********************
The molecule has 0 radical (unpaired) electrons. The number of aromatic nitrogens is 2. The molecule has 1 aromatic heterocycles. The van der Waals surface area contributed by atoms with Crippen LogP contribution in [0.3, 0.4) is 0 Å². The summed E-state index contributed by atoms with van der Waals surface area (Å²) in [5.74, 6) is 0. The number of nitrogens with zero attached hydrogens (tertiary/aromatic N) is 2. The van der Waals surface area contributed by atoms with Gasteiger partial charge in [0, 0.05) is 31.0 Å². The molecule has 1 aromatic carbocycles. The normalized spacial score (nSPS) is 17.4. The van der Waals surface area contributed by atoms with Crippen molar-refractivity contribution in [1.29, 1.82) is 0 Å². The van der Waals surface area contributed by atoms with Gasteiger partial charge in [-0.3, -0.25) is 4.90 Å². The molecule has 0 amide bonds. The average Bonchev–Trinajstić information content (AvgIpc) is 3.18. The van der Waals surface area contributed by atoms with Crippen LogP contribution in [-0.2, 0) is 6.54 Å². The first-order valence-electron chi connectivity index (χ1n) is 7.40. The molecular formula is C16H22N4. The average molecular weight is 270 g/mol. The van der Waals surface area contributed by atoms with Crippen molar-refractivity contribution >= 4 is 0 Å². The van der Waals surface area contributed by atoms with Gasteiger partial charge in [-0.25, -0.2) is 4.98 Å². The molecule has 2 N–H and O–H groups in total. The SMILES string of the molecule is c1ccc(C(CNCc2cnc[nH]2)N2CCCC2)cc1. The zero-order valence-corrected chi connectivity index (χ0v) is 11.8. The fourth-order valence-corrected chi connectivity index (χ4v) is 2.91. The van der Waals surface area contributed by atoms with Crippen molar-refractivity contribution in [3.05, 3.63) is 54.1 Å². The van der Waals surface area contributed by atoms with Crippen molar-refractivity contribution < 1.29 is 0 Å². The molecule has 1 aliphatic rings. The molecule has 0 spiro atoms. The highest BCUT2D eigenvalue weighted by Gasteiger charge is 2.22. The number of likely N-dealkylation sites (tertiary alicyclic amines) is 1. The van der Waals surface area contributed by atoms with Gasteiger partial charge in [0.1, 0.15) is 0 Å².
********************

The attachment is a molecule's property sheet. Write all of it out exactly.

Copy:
The molecule has 0 radical (unpaired) electrons. The number of aromatic nitrogens is 2. The molecule has 1 aromatic heterocycles. The van der Waals surface area contributed by atoms with Crippen LogP contribution in [0.3, 0.4) is 0 Å². The summed E-state index contributed by atoms with van der Waals surface area (Å²) in [5.74, 6) is 0. The number of nitrogens with zero attached hydrogens (tertiary/aromatic N) is 2. The van der Waals surface area contributed by atoms with Gasteiger partial charge in [0, 0.05) is 31.0 Å². The molecule has 1 aromatic carbocycles. The normalized spacial score (nSPS) is 17.4. The van der Waals surface area contributed by atoms with Crippen molar-refractivity contribution in [1.29, 1.82) is 0 Å². The van der Waals surface area contributed by atoms with Gasteiger partial charge in [-0.3, -0.25) is 4.90 Å². The molecule has 0 amide bonds. The average Bonchev–Trinajstić information content (AvgIpc) is 3.18. The van der Waals surface area contributed by atoms with Crippen LogP contribution in [-0.2, 0) is 6.54 Å². The first-order valence-electron chi connectivity index (χ1n) is 7.40. The molecular formula is C16H22N4. The average molecular weight is 270 g/mol. The van der Waals surface area contributed by atoms with Crippen molar-refractivity contribution >= 4 is 0 Å². The van der Waals surface area contributed by atoms with Gasteiger partial charge in [-0.25, -0.2) is 4.98 Å². The molecule has 2 N–H and O–H groups in total. The SMILES string of the molecule is c1ccc(C(CNCc2cnc[nH]2)N2CCCC2)cc1. The zero-order valence-corrected chi connectivity index (χ0v) is 11.8. The fourth-order valence-corrected chi connectivity index (χ4v) is 2.91. The van der Waals surface area contributed by atoms with Crippen molar-refractivity contribution in [3.05, 3.63) is 54.1 Å². The van der Waals surface area contributed by atoms with Crippen molar-refractivity contribution < 1.29 is 0 Å². The molecule has 1 aliphatic rings. The molecule has 0 spiro atoms. The highest BCUT2D eigenvalue weighted by Gasteiger charge is 2.22. The number of likely N-dealkylation sites (tertiary alicyclic amines) is 1. The van der Waals surface area contributed by atoms with Gasteiger partial charge in [0.1, 0.15) is 0 Å².